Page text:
WSU Cougar Head Logo Washington State University
WSU Insider
News and Information for Faculty, Staff, and the WSU Community

New chief studies everyday sleep needs

The new WSU-affiliated chief of sleep research briefly presented his vision for the work at a press conference in Spokane on Aug. 18. At the same event, it was announced that WSU sleep research received $3.5 million in federal funding, on top of appropriations of $1.5 million and $50,000 earlier received.

Dr. Gregory Belenky, a colonel in the U.S. Army Medical Corps and former director of neuroscience at the Walter Reed Army Institute of Research, recently was named to head the Spokane Alliance for Medical Research sleep research initiative. SAMR is a collaboration among private and state colleges and universities, medical health service and research centers in Spokane, and public and private biotechnology research and development centers and institutes in Spokane and the Inland Northwest.

“We have scored a real coup in attracting a researcher of Dr. Belenky’s stature to Spokane,” said Dennis Dyck, director of the SAMR and associate dean for research at WSU Spokane. “His work, in collaboration with the excellent sleep clinics here, will serve as the core to attract other sleep researchers to town.”

“The vision for the sleep research initiative is to move beyond the laboratory to study the relationship of sleep to performance in normal and clinical populations going about their everyday lives,” Belenky said. “There is great demand for this sort of research and very little capacity to conduct it. We will be highly competitive in funding for this critical research area.”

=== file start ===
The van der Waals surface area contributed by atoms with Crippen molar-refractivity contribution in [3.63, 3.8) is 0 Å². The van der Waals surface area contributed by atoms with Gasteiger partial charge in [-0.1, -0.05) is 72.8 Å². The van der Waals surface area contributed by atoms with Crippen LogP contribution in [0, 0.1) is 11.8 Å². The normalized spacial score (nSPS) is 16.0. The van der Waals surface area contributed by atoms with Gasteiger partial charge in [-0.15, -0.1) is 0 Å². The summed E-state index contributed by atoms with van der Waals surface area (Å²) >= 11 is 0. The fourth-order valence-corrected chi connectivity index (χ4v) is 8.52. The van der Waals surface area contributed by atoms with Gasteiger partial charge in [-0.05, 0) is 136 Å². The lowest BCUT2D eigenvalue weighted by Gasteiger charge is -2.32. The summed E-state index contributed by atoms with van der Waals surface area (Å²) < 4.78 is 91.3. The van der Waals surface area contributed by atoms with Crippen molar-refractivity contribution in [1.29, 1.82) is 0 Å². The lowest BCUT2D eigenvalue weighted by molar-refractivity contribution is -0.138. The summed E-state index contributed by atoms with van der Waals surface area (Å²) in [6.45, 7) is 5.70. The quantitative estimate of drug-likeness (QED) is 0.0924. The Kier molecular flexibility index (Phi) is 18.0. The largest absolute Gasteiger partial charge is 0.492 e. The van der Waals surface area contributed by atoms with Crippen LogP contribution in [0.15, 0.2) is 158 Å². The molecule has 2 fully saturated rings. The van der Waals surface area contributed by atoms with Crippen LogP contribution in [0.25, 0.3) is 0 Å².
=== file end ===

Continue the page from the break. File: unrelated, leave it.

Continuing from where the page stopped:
Sleep research was selected by the SAMR steering committee as its first focus area in part because of the opportunity to build on and collaborate with a strong team of competitively funded researchers who study sleep at WSU Pullman, said Dyck.

James Krueger leads that team in examining biochemical regulation of sleep, connections between sleep and infectious disease, and brain organization as it relates to the sleep function. Krueger is a WSU professor in the department of Veterinary and Comparative Anatomy, Pharmacology and Physiology.

Next Story

Bee center filling up, honey extractor moves in

Honey will soon be made at WSU’s Honey Bee & Pollinator Research, Extension, and Education Facility in Othello after a large equipment move.

Recent News

Bee center filling up, honey extractor moves in

Honey will soon be made at WSU’s Honey Bee & Pollinator Research, Extension, and Education Facility in Othello after a large equipment move.

Tribal connection inspires efforts to save salmon

Studying toxic runoff to help save iconic salmon species, Stephanie Blair draws on science as well as the knowledge and connections of her Native American community.

Insider will return Nov. 29

WSU Insider is taking a break to join with the rest of the university community in celebrating the Thanksgiving holiday. We’ll be back the morning of Nov. 29 with fresh posts for the WSU community.

Scouting for a forgotten few

WSU historian Ryan Booth sheds light on the largely forgotten history of the Northern Cheyenne and White Mountain Apache who served as scouts for the U.S. Army from 1866–1947.

Find More News

Subscribe for more updates